Selling a house with Equity Release
Selling a house with Equity Release
Can I sell my house if I have an Equity Release Plan?
Yes, there is no reason why a property on which an Equity Release Plan has be secured can’t be sold. But, depending on the circumstances it may be something that will require some thought before you do.
An Equity Release plan is no different from a standard mortgage in that it is a First Charge loan. This means that when the property is sold, the lender, in this case the Equity Release provider, must be repaid first. Any remaining balance is then yours. A new plan will then be put into place on the new property if that is what you want to do. However, the new property will have to meet whatever criteria the Equity Release provider has in its current terms and conditions.
If you are selling your house and intend to repay the Equity Release plan from the proceeds of the sale, and you do not wish to have a new Equity Release Plan secured on your new property, then the situation is pretty straightforward. The main thing, and possibly the only thing, to look at carefully in this situation is to make sure you are fully aware of any penalties or early repayment costs that you may be charged. Your provider will be able to provide these to you quite quickly and easily.
Should you wish to secure an Equity Release Plan on your new property, then there are a number of things you need to take into account before you put your current house on the market.
Six things to consider if I want to sell my house and transfer my Equity Release Plan:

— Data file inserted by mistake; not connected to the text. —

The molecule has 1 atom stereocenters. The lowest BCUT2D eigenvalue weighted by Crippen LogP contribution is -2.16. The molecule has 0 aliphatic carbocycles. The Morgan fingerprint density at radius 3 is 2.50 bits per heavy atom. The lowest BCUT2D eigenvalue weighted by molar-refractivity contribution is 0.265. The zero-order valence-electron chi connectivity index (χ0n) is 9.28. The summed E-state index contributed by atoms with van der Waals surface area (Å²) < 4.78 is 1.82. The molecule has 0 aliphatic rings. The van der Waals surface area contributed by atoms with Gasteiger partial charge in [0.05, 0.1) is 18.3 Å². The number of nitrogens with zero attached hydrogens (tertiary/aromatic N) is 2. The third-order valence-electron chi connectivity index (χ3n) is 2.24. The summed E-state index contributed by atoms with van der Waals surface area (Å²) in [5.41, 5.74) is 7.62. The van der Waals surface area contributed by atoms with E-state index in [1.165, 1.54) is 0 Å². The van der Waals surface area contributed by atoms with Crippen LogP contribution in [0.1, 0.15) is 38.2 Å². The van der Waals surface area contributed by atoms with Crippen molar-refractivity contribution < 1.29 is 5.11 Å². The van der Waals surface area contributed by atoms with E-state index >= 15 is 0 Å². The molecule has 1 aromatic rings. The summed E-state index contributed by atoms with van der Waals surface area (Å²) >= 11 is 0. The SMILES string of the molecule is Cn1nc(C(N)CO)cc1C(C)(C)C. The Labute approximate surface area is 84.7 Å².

When you first took your Equity Release Plan, your provider would have given you details of what they would and would not do if you wished to move house, including penalties, special conditions, and offers.
If you no longer have the paperwork just give them a call and they will be happy to send you copies.
Find out as much as you can about the property you wish to buy and what is and isn’t acceptable to your lender.
An Equity Release provider will need to know the value of the new property in order to ensure you are not exceeding the maximum percentage they will loan. They will also need to know the condition of the property, its location, and whether it is freehold or leasehold.
Remember that if your provider will not accept your new property it does not mean that all providers will reject the property as security.
All Equity Release providers insist that the property you are using as security is adequately insured. Find out the insurance costs and any special insurance conditions that may apply to the new property as early in the process as possible. Not only will it save a lot of time if a problem crops up, it will also flag any problems with the property and help you to decide if you really want it or not.
Moving house can be an expensive business, but including the additional administrative costs of an Equity Release Plan will make it more so.
As with any mortgage, moving home provides an ideal opportunity to look around at different lenders to see if you are on the best deal. Since taking your original plan, many things could have changed. Interest rates could be more competitive and providers may be offering different features and benefits that were not available to you initially.
The best thing you can do to ensure a smooth transition from one property to another is to talk to an experienced and qualified professional. You do not have to use your original advisor and any good one will be pleased to offer you initial independent advice for free so you can weigh up your options objectively before you make any expensive financial commitments.
— Have a question? —
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